Declassified is an eight-part series that looks at America’s covert operations around the world. This morning at american flagTurner’s Upfront presentation to media buyers, CNN will announce that the series will be hosted by former U.S. Rep. Mike Rogers, also the former chairman of the House Intelligence Committee. Each episode will feature a newly declassified mission told firsthand by the agents involved, giving CNN viewers “unprecedented access to world of espionage.” Eli Holzman, Aaron Saidman, Stephen Lambert and Rogers serve as executive producers on the series from All3Media America.

And, not surprisingly, after its success with The Sixties — and in anticipation of the launch of The Seventies next month — CNN has ordered Simon Le Bon of Duran Duran PerformingThe Eighties, for a 2016 premiere. Each one-hour episode of that series, from producers Hanks and Gary Goetzman in association with HBO and Emmy-winning producer Mark Herzog, will explore the people and events that shaped that decade.

CNN also will tell media buyers at the upfront that it has picked up a second season of The Wonder List With Bill Weir, produced by CNN, and a third season of This Is Life With Lisa Ling, from part2pictures. These series join previously announced CNN originals launching in 2016 including Race For The White House, produced by Raw/Trigger Street Productions, narrated by Kevin Spacey and executive produced by Spacey and Dana Brunetti. It examines the most dramatic and compelling presidential campaigns in history. Believer is billed as a “spiritual adventure series” from Whalerock Industries hosted by New York Times bestselling author Reza Aslan. And, United Shades Of America, from All3Media, follows comedian W. Kamau Bell as he travels the country to take a thought-provoking look at diverse cultures.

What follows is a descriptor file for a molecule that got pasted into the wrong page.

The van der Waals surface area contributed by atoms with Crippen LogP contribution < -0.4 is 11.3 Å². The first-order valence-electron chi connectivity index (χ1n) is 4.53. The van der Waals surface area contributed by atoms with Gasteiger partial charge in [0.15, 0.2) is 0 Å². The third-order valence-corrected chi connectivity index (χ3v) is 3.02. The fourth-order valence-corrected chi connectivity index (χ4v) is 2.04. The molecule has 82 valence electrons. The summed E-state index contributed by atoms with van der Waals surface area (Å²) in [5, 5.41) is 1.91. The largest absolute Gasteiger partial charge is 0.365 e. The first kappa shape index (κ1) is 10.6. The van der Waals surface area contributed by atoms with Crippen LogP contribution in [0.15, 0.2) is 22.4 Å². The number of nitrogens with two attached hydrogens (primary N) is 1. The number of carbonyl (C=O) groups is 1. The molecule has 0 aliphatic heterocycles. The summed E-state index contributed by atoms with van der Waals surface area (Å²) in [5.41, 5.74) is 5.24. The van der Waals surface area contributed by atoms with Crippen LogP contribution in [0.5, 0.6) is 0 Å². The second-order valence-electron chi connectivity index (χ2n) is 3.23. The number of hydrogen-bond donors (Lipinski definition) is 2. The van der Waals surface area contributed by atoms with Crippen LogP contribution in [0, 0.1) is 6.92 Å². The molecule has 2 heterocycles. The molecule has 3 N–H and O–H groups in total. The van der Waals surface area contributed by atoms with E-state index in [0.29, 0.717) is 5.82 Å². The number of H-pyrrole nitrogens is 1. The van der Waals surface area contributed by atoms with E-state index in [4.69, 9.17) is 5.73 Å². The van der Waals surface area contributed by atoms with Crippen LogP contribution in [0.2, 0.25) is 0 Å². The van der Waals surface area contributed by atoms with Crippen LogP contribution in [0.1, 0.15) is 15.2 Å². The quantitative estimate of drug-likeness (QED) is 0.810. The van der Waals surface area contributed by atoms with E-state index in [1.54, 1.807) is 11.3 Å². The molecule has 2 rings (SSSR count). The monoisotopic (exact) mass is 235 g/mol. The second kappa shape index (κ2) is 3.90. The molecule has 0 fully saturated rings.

RelatedJake Tapper Named ‘State Of The Union’ Anchor At CNN

In three years, CNN has acquired or produced more than 200 hours of original series programming. The 2015-16 Bourdain-c809-48bc-9441-bf1680134724_800slate will feature new seasons of returning series, including the Peabody- and Emmy-winning Anthony Bourdain Parts Unknown (ZPZ Productions), Morgan Spurlock Inside Man (Warrior Poets), the previously mentioned The Seventies (Playtone/Herzog & Company), Mike Rowe’s Somebody’s Gotta Do It (Pilgrim Studios), The Hunt With John Walsh (ZPZ Productions) and Death Row Stories (Jigsaw/Sundance Productions). High Profits (Bat Bridge Entertainment), an eight-part docuseries about a Colorado couple trying to franchise recreational marijuana, currently is running on CNN.


Bradley Cooper To Recur On CBS Series ‘Limitless’